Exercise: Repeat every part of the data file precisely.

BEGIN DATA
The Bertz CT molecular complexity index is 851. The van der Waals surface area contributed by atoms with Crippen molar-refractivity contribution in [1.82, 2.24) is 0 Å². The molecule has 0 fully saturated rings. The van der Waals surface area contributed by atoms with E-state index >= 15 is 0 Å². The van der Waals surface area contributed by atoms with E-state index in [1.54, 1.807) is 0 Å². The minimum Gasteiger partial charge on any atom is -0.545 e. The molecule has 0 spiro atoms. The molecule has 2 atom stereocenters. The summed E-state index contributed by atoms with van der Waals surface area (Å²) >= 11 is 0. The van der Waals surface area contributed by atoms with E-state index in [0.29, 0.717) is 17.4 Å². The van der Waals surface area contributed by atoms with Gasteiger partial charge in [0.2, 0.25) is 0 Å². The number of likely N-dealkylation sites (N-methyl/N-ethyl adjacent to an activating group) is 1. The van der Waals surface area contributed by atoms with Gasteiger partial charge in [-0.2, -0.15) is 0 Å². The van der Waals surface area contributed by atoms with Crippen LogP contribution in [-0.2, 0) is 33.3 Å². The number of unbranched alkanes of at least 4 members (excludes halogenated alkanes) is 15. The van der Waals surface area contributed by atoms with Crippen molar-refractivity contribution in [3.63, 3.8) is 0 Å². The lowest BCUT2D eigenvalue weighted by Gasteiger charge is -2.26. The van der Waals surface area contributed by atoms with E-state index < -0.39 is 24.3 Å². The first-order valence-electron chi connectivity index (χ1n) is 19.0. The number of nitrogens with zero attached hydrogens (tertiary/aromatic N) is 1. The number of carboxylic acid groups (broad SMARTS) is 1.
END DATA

The Bertz CT molecular complexity index is 851. The van der Waals surface area contributed by atoms with Crippen molar-refractivity contribution in [1.82, 2.24) is 0 Å². The molecule has 0 fully saturated rings. The van der Waals surface area contributed by atoms with E-state index >= 15 is 0 Å². The van der Waals surface area contributed by atoms with E-state index in [1.54, 1.807) is 0 Å². The minimum Gasteiger partial charge on any atom is -0.545 e. The molecule has 0 spiro atoms. The molecule has 2 atom stereocenters. The summed E-state index contributed by atoms with van der Waals surface area (Å²) >= 11 is 0. The van der Waals surface area contributed by atoms with E-state index in [0.29, 0.717) is 17.4 Å². The van der Waals surface area contributed by atoms with Gasteiger partial charge in [0.2, 0.25) is 0 Å². The number of likely N-dealkylation sites (N-methyl/N-ethyl adjacent to an activating group) is 1. The van der Waals surface area contributed by atoms with Gasteiger partial charge in [-0.2, -0.15) is 0 Å². The van der Waals surface area contributed by atoms with Crippen LogP contribution in [-0.2, 0) is 33.3 Å². The number of unbranched alkanes of at least 4 members (excludes halogenated alkanes) is 15. The van der Waals surface area contributed by atoms with Crippen molar-refractivity contribution in [3.63, 3.8) is 0 Å². The lowest BCUT2D eigenvalue weighted by Gasteiger charge is -2.26. The van der Waals surface area contributed by atoms with E-state index < -0.39 is 24.3 Å². The first-order valence-electron chi connectivity index (χ1n) is 19.0. The number of nitrogens with zero attached hydrogens (tertiary/aromatic N) is 1. The number of carboxylic acid groups (broad SMARTS) is 1.